Structure, structure structure. That’s what we’re going to talk about. Although content is great and the core of the website, it’s closely followed by structure. You need to figure out a way to signpost things for your visitors so that they can find what they are looking for. This is structure.
When you create a website, or think about redoing the one you have you should think about your visitors. There are broadly two main groups, new visitors and members and you need to have a different structure for each. Think about is, new visitors need the about us menu item and the how to find us item. Returning visitors or members don’t, they’ve already read that stuff so don’t put it up for them again!
Your site needs a login system and area and a public area and you need to have different things on each. Let’s look first at the public area and then if there’s time we’ll get onto the logged in area. Your church website public area needs to contain a few core areas: contact us, about us and a home page. That’s the minimum. These three pages contain the core of what you do and who you are. Out of the three pages it’s likely that only the home page will change regularly, the others are what I’d call a static page. It stays there and does its job which is to tell new visitors who you are and what you’re about.
So we have static pages and dynamic pages and there are three of them. Let’s talk about the dynamic page – the home page. This is the page that most people will find on your site and have a look at. There are a ton of things you can think about for this page, eye tracking, page elements, signposting and other stuff good web developers like to talk about. However why not try to keep it simple to start. Think about the message you want to give your visitor and create some images for that. Make the images then link to other pages in the site.
For example perhaps you have an upcoming youth event. Have a picture on the front page that links to another page giving the details and the booking information. Why a picture? Well most studies show that people engage more with an image than text. So if you put a picture on the screen people are more likely to click on it. In fact if you put a picture of a person then visitors are even more likely to click!
Currently the trend is to have a big picture at the top of the page and some tiles underneath. This seems to be the most attractive format to visitors and is simple to maintain. So create a page with a big picture at the top and perhaps three or four tiles underneath and fill them with photos. Don’t forget you do need a bit of text to indicate where the click will take the visitor! Often when we set up church websites we make the big picture a slider. That means they can have several images sliding across and several “messages” ready for their visitors.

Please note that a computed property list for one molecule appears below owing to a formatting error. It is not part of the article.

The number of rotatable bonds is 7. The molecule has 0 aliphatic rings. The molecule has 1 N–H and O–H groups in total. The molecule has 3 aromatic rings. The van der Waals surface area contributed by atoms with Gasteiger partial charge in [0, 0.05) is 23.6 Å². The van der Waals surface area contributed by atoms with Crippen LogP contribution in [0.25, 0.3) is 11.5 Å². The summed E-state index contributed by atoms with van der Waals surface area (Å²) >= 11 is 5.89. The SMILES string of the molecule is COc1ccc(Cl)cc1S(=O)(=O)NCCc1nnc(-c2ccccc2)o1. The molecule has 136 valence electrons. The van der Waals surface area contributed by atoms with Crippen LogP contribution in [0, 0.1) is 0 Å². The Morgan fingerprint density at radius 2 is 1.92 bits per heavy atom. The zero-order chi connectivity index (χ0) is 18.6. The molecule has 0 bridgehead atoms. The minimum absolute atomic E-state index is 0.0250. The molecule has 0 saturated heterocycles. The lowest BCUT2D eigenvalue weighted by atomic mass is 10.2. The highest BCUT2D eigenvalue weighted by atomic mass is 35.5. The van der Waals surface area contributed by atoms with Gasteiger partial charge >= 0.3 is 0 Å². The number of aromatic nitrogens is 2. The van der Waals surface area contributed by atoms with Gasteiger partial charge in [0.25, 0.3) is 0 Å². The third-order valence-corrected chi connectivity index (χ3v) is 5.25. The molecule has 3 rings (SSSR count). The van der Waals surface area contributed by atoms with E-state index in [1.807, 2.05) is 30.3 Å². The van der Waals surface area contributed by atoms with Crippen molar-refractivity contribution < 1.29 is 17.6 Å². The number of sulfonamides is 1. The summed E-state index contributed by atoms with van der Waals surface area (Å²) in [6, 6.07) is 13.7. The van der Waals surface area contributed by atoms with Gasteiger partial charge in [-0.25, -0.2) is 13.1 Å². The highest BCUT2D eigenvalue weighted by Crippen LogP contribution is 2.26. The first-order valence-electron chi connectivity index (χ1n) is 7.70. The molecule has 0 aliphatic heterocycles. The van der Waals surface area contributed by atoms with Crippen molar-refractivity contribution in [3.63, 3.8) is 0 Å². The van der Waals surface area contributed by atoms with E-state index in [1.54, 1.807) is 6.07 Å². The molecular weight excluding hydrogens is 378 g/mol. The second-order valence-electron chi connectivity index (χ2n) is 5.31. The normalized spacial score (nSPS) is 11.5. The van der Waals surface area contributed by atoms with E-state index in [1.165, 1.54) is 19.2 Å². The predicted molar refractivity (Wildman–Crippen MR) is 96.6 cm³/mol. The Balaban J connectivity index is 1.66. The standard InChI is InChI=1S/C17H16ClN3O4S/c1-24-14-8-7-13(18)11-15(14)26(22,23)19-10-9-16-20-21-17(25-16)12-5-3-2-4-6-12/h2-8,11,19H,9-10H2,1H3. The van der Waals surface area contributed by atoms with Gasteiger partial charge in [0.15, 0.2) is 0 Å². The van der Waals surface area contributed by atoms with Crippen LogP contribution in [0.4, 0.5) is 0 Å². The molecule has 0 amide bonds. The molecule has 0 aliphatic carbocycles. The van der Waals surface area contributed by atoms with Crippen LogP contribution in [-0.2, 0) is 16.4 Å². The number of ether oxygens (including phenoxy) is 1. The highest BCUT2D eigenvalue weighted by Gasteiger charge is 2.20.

With the home page you should aim to update it at least once per week – ideally daily unless you have other dynamic pages on the site. Perhaps one of the most common and useful dynamic areas of the site is a blog. At Websites4Christians we supply WordPress blogs, the most popular of all blogs on the web. A blog give you the opportunity to continuously add new material to the site and importantly you don’t have to fit it in with the rest of the site too much. Each blog post tends to stand alone.
I’ll write some more on the internal members pages tomorrow. But for now just think about the external pages. Create a few static pages like about and contact. Next create some dynamic pages (once that change regularly). For church websites the most common ones are a home page/welcome page and a blog.
Finally as a parting thought I wanted to note that not all website providers will allow you the flexibility to have a full blog system as powerful as WordPress mixed into a more powerful website system. For many of them this is too difficult with their own proprietary systems. That said I’m conscious that a blog can form a really important and powerful platform within a website. So I think you have two options: cope with the vagaries of their system or move provider. Perhaps moving is a bit drastic but definitely worth considering if your going to make a blog an important part of the dynamic pages on the website.